Let’s slow down and take stock here. Victoria grants money to VUWSA for “student media”, which it specifies as Salient and the VBC. VUWSA gets to split this limited money up, and for the reasons explained above, decides that most of this goes to Salient, especially given VUWSA don’t technically own the station, since the VBC Trust has yet to dissolve. They do use some of it to pay a part-time Station Manager, Rhys Morgan, but he claims the station is drastically underfunded in other areas.

Both McCourt and Morgan agree that something needs to happen. A decision needs to be made. “They might decide to axe the VBC, which would make total financial sense”, concedes Morgan. While not the ideal outcome, at least that would be something, some kind of direction.

Morgan questions VUWSA’s level of commitment— he wants them to either go hard or go back to making wall planners. Asked whether being part of the constitution would help, he thinks it would, “But only if they throw their full weight behind it and start believing in the VBC.” McCourt is keen to assess the viability of radio at Vic. After all, all the other major universities manage a station; even Massey Wellington has Muse Radio. “If [demand for a radio station] is there and students value it, we need to decide how we can make that happen and how we can allocate funds to make that happen.” If the funds aren’t there, McCourt is open to other ideas. “We could have a joint radio station with MAWSA. We could be joint with the radio network. We just need a strategic focus first.”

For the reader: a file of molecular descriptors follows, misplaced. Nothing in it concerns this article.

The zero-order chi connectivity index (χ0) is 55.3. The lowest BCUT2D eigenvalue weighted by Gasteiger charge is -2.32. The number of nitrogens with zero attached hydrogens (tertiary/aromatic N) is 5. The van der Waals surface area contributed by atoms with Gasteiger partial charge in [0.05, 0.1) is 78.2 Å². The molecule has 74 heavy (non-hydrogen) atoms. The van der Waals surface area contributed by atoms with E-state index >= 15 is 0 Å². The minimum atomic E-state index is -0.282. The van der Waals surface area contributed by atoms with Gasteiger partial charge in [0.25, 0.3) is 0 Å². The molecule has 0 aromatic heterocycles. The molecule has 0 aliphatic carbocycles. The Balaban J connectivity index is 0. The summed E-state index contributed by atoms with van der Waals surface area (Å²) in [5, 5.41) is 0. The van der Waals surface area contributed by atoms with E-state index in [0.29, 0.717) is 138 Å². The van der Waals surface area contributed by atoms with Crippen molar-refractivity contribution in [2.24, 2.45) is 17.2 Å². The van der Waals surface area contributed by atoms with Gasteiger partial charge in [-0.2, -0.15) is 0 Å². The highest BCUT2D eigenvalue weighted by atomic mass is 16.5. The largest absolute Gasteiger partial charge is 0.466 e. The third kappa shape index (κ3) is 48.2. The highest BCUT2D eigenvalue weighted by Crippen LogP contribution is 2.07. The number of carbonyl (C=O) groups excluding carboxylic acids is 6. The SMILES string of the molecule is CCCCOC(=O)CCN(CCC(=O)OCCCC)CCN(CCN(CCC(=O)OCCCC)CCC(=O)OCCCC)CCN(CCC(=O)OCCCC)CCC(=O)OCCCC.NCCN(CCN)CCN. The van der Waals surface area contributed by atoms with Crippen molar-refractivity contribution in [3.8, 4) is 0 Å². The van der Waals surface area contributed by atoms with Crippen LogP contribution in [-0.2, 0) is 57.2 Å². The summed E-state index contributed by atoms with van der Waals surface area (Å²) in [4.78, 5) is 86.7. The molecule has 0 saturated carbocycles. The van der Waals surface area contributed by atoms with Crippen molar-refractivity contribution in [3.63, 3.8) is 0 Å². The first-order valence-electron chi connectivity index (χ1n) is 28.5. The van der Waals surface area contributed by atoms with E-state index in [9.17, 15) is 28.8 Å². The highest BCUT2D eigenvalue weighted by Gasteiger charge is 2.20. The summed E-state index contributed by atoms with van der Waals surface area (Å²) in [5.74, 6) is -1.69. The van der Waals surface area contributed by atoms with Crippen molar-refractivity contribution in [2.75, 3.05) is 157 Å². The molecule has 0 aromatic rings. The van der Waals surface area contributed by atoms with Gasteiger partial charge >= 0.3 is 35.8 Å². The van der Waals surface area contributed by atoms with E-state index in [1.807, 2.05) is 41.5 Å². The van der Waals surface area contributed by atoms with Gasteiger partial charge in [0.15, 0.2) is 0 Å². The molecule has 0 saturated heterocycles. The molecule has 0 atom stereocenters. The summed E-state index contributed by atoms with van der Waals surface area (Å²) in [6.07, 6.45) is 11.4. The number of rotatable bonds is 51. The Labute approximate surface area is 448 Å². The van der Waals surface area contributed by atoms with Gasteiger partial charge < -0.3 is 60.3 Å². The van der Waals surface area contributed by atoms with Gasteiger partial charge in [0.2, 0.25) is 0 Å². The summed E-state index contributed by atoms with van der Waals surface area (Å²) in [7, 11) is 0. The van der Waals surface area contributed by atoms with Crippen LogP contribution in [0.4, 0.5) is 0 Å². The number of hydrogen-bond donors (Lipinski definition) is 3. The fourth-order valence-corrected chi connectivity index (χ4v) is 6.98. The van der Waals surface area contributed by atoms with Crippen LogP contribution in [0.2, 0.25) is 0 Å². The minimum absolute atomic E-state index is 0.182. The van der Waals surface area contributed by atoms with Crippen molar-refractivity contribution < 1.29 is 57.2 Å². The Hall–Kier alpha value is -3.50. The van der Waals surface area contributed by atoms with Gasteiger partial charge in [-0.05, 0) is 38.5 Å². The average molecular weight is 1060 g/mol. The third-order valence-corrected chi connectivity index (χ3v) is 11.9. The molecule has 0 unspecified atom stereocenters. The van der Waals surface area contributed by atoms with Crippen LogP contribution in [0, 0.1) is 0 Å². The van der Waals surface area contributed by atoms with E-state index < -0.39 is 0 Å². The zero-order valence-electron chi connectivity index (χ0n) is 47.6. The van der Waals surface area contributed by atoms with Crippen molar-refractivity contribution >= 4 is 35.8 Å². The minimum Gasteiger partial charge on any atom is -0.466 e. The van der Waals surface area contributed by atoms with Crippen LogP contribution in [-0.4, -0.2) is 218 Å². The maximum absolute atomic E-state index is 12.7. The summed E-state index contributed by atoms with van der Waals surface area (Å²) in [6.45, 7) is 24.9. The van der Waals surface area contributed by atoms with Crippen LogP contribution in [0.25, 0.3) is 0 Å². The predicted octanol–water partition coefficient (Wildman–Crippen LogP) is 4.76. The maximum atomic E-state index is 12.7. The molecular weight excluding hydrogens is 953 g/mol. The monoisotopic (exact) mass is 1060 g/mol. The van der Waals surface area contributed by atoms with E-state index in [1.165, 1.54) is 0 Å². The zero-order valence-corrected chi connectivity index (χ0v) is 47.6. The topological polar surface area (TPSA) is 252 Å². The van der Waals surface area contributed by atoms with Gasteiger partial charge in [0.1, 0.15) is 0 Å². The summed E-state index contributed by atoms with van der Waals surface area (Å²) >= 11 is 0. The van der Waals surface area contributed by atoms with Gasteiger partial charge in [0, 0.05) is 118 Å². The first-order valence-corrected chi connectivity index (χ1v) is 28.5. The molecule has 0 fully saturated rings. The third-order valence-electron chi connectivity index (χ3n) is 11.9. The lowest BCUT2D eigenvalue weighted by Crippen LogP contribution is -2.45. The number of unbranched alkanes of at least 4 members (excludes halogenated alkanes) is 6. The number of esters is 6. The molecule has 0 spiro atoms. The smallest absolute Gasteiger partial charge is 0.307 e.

But is the demand there? How many of you actually listen to the radio, streaming or analogue? In a world with podcasts*, Spotify and Pandora, is a live audio service really the best use of student media funds? Is student media really the best use of our Student Services Levy funds?

Well, yes.